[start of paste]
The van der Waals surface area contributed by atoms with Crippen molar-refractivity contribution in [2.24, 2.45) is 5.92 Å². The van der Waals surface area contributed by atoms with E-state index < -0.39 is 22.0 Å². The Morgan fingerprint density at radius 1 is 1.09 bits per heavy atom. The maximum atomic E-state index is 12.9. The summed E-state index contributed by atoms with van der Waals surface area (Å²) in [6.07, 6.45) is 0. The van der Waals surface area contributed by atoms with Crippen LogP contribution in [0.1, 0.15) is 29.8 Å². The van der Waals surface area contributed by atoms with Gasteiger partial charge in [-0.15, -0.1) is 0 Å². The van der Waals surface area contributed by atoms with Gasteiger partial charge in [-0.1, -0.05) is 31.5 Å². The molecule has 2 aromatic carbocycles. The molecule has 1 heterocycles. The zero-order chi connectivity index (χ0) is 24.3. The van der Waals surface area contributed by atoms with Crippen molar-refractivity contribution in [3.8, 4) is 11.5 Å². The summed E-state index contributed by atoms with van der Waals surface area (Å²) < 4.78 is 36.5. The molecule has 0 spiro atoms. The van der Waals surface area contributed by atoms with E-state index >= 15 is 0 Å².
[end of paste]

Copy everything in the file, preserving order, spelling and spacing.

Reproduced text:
The van der Waals surface area contributed by atoms with Crippen molar-refractivity contribution in [2.24, 2.45) is 5.92 Å². The van der Waals surface area contributed by atoms with E-state index < -0.39 is 22.0 Å². The Morgan fingerprint density at radius 1 is 1.09 bits per heavy atom. The maximum atomic E-state index is 12.9. The summed E-state index contributed by atoms with van der Waals surface area (Å²) in [6.07, 6.45) is 0. The van der Waals surface area contributed by atoms with Crippen LogP contribution in [0.1, 0.15) is 29.8 Å². The van der Waals surface area contributed by atoms with Gasteiger partial charge in [-0.15, -0.1) is 0 Å². The van der Waals surface area contributed by atoms with Gasteiger partial charge in [-0.1, -0.05) is 31.5 Å². The molecule has 2 aromatic carbocycles. The molecule has 1 heterocycles. The zero-order chi connectivity index (χ0) is 24.3. The van der Waals surface area contributed by atoms with Crippen molar-refractivity contribution in [3.8, 4) is 11.5 Å². The summed E-state index contributed by atoms with van der Waals surface area (Å²) < 4.78 is 36.5. The molecule has 0 spiro atoms. The van der Waals surface area contributed by atoms with E-state index >= 15 is 0 Å².